STC Houston - Dateline Houston - March/April 2006

Vol 45, Issue 4

March/April 2006

STC Houston - Dateline Houston - March/April 2006

Issue Home Page

Printer-friendly version

STC Houston - Dateline Houston - March/April 2006

From the President

When the President Gets Writer’s Block

Cindy Pao, Information Developer, BMC Software, Inc.

I was having a really hard time coming up with a topic for my column this time. Then I started thinking about the quotations that people sometimes include in their e-mail signatures. Some people have inspirational quotations, while others have humor. Some have no tagline at all.

Why do we pick what we do? Let’s see if we can figure it out!

This Quotation Says a Lot

“The next best thing to being clever is being able to quote someone who is” (Mary Pettibone Poole).

My Very First Tagline

I think that the very first tagline I had in my e-mail said “De do do do de da da da is all I want to say to you” from the song of the same name by the Police. I thought this tagline was rather irreverent, and that people would take notice of it. Nothing profound, mind you, just funny.

Later Taglines

After that, I discovered that you could look up quotations on the Internet, so I looked for inspiring words spoken by women:

“Independence I have long considered the grand blessing of life, the basis of every virtue”(Mary Wollstonecraft).

“I would rather die a meaningful death than to live a meaningless life” (Corazon Aquino).

“Although they are only breath, words which I command are immortal” (Sappho).

“You can stand tall without standing on someone. You can be a victor without having victims” (Harriet Woods, Missouri state senator).

“I believe that in our constant search for security we can never gain any peace of mind until we secure our own soul” (Margaret Chase Smith).

I chose some of these quotations because they are inspiring. Others are beautiful combinations of words. I find myself wondering how the speaker came to think the thought and how she chose the words. Did she intend for her words to be used by others, or was she responding to a question on the spur of a moment?

Women also say funny things. Here are a couple of my favorites:

“I think housework is far more tiring and frightening than hunting is, no comparison, and yet after hunting we had eggs for tea and were made to rest for hours, but after housework people expect one to go on just as if nothing special had happened” (Nancy Mitford).

“You have to run ahead of people sometimes and try to kill them” (Melissa Zegans, on catching cabs in Manhattan).

“I am just too much” (Bette Davis).

Men Are Funny, Too

George Carlin and Al Franken are funny guys. Some of the humor they put in their books seems a good fit for other writers:

“Do you ever open the dictionary right to the page you want? Doesn't that feel good?” (from Napalm & Silly Putty by George Carlin, 2001).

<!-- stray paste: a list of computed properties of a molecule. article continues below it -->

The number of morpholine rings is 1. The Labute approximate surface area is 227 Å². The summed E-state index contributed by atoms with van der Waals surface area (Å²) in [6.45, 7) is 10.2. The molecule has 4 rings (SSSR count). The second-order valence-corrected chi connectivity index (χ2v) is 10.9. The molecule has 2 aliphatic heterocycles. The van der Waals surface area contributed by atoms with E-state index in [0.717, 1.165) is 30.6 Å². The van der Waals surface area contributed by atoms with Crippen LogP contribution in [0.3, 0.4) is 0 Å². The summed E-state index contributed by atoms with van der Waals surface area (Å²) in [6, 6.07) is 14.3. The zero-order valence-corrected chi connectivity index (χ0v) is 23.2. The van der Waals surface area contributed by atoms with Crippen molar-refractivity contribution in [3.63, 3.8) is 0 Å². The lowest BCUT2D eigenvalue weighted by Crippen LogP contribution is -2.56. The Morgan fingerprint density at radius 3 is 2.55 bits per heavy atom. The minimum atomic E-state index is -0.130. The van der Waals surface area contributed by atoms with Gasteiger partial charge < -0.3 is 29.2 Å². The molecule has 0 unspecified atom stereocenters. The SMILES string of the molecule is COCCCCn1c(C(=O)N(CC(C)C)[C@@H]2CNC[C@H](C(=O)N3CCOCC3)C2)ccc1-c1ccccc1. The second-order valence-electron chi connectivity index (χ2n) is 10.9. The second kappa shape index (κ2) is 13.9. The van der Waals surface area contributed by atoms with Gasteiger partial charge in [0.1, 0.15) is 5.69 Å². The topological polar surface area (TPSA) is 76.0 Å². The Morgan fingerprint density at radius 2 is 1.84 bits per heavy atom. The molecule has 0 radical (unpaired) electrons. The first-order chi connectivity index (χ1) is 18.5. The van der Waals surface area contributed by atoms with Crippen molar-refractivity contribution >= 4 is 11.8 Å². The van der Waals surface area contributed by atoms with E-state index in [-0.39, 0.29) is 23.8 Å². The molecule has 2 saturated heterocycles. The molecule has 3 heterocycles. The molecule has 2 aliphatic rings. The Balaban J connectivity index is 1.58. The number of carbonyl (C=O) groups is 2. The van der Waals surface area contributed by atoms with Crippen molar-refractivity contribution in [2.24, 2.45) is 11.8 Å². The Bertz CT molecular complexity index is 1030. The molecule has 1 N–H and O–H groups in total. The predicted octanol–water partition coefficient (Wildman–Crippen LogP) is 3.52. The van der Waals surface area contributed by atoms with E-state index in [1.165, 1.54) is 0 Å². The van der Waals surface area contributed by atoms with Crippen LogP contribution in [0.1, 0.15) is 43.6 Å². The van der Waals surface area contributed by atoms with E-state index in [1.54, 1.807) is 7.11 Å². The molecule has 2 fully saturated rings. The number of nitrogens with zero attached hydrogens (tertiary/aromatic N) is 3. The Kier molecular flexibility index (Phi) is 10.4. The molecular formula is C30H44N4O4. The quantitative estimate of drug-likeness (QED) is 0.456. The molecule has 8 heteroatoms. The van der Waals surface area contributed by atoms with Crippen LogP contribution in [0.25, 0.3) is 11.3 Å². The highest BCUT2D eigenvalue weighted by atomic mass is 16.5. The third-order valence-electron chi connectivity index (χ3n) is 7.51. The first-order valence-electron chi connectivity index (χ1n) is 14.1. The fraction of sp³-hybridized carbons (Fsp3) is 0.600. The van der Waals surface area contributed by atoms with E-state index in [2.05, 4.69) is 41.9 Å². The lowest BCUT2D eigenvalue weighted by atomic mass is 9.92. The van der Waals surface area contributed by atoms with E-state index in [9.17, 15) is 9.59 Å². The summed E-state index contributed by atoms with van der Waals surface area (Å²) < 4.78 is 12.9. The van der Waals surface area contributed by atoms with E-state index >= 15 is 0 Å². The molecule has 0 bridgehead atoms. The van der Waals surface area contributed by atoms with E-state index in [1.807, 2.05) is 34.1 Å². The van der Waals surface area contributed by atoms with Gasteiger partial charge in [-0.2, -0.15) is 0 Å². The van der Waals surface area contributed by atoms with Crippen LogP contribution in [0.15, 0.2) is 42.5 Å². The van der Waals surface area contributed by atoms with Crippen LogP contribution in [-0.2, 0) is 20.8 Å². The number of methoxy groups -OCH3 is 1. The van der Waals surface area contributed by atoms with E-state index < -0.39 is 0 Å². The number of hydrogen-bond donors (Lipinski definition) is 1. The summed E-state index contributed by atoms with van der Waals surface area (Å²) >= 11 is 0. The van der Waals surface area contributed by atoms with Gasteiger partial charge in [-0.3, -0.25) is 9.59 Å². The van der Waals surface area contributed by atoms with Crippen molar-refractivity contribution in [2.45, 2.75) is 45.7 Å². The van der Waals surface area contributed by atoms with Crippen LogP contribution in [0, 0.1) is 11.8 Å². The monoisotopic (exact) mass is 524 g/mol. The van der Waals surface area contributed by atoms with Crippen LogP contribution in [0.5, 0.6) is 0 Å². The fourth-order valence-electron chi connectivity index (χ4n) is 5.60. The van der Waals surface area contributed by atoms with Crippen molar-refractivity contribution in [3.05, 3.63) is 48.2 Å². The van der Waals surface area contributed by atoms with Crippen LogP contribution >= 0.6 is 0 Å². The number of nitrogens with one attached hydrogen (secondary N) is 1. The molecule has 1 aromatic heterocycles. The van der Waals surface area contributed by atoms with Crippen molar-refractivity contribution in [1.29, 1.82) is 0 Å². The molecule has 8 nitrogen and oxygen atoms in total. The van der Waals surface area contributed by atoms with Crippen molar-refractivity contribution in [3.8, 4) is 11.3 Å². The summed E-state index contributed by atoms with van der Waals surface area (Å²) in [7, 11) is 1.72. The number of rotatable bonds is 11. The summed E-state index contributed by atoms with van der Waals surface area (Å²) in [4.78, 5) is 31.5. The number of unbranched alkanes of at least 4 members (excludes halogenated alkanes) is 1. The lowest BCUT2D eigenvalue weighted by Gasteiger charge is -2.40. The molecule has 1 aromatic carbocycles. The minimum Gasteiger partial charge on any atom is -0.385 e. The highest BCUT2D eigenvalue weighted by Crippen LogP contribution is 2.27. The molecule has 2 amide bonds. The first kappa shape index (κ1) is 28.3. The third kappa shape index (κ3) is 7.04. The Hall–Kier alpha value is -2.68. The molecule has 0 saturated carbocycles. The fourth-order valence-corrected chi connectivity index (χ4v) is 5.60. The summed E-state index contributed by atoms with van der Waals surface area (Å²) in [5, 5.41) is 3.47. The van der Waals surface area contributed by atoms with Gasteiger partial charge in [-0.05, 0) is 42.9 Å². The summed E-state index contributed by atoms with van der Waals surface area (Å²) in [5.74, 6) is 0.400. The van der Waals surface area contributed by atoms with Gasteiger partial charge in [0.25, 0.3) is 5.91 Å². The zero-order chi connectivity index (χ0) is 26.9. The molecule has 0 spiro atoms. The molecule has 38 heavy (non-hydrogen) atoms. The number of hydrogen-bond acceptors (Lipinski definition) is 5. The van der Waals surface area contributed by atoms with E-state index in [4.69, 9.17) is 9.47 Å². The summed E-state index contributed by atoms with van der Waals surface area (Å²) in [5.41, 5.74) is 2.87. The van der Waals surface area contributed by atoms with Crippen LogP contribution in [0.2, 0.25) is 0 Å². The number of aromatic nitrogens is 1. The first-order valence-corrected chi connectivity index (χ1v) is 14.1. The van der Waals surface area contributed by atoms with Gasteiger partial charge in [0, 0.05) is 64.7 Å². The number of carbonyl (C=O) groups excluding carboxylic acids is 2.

“But that’s what an artist owes his audience. This book is, in a sense, my gift to you the reader. It is a gift of my talent and my dedication. It is a solemn pact, as it were, between you and me. You keep your side of the bargain by buying the book. I keep my side by investing every fiber of my being into the work” (Al Franken).

Someone Else’s Tagline

One of my friends at BMC Software had this tagline for a time:

“Be kind, for everyone you know is facing a great battle” (Philo of Alexandria).

These seem good words by which to live. They just kind of remind us that we’re here together, and we should be good to one another.

The Final Two

The final two quotations, somehow, don’t have categories. To be sure, the quotation by Gertrude Stein could be included with the preceding ones, but I didn’t want it there.

“What is the answer?” she asked, and when no answer came, she laughed and said: “Then, what is the question?” (Gertrude Stein's last words).

Think about Ms. Stein uttering these words as her last. Do you think they mean anything? Or do you think they are just the last words of a dying person? Maybe, just maybe, they refer to the meaning of life.

Last is Albert Einstein:

“A hundred times every day I remind myself that my inner and outer life are based on the labors of other men, living and dead, and that I must exert myself in order to give in the same measure as I have received and am still receiving” (Albert Einstein in Ideas and Opinions, 1954).

How humble of him to attribute his success to the work of others! Yes, certainly, he used the work done by others, but he did so much himself! Would that we were all this gracious; maybe we wouldn’t have to engage in so many ethics discussions. I don’t know for sure, but I’d like to think so.

Keep in Touch

I’m here for you! Send me e-mail at

Copyright © 2006 Houston Chapter, Society for Technical Communication
P.O. Box 42051, Houston, TX 77242-2051 | 713-706-3434